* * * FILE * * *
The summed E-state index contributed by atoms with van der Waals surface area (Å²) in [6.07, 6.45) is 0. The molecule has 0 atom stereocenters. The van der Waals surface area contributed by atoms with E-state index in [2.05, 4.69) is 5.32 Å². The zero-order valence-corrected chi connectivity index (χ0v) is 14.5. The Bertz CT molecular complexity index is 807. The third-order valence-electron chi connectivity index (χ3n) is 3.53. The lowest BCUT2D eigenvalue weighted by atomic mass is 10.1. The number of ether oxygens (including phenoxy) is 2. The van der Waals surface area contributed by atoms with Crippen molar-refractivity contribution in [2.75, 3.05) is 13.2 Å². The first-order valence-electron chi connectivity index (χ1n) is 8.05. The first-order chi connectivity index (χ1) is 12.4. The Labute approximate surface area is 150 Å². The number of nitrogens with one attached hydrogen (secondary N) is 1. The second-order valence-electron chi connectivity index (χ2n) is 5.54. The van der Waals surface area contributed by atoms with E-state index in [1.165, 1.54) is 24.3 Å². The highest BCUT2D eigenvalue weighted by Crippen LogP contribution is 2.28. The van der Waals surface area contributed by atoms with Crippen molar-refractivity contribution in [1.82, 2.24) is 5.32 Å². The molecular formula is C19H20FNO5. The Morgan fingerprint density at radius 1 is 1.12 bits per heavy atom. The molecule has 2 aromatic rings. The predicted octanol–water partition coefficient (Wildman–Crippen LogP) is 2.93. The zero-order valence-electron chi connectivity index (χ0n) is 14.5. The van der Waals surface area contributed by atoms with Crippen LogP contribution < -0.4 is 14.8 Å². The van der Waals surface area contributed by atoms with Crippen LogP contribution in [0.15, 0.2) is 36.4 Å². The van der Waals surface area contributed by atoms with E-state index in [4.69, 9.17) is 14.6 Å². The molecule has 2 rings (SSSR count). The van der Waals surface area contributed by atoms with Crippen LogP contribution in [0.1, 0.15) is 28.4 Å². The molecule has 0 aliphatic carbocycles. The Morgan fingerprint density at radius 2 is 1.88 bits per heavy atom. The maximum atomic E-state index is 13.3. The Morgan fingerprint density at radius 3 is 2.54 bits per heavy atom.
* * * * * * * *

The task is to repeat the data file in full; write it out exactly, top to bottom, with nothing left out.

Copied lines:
The summed E-state index contributed by atoms with van der Waals surface area (Å²) in [6.07, 6.45) is 0. The molecule has 0 atom stereocenters. The van der Waals surface area contributed by atoms with E-state index in [2.05, 4.69) is 5.32 Å². The zero-order valence-corrected chi connectivity index (χ0v) is 14.5. The Bertz CT molecular complexity index is 807. The third-order valence-electron chi connectivity index (χ3n) is 3.53. The lowest BCUT2D eigenvalue weighted by atomic mass is 10.1. The number of ether oxygens (including phenoxy) is 2. The van der Waals surface area contributed by atoms with Crippen molar-refractivity contribution in [2.75, 3.05) is 13.2 Å². The first-order valence-electron chi connectivity index (χ1n) is 8.05. The first-order chi connectivity index (χ1) is 12.4. The Labute approximate surface area is 150 Å². The number of nitrogens with one attached hydrogen (secondary N) is 1. The second-order valence-electron chi connectivity index (χ2n) is 5.54. The van der Waals surface area contributed by atoms with E-state index in [1.165, 1.54) is 24.3 Å². The highest BCUT2D eigenvalue weighted by Crippen LogP contribution is 2.28. The van der Waals surface area contributed by atoms with Crippen molar-refractivity contribution in [1.82, 2.24) is 5.32 Å². The molecular formula is C19H20FNO5. The Morgan fingerprint density at radius 1 is 1.12 bits per heavy atom. The molecule has 2 aromatic rings. The predicted octanol–water partition coefficient (Wildman–Crippen LogP) is 2.93. The zero-order valence-electron chi connectivity index (χ0n) is 14.5. The van der Waals surface area contributed by atoms with Crippen LogP contribution < -0.4 is 14.8 Å². The van der Waals surface area contributed by atoms with Crippen LogP contribution in [0.15, 0.2) is 36.4 Å². The van der Waals surface area contributed by atoms with E-state index in [4.69, 9.17) is 14.6 Å². The molecule has 2 rings (SSSR count). The van der Waals surface area contributed by atoms with Crippen LogP contribution in [0.1, 0.15) is 28.4 Å². The molecule has 0 aliphatic carbocycles. The Morgan fingerprint density at radius 2 is 1.88 bits per heavy atom. The maximum atomic E-state index is 13.3. The Morgan fingerprint density at radius 3 is 2.54 bits per heavy atom.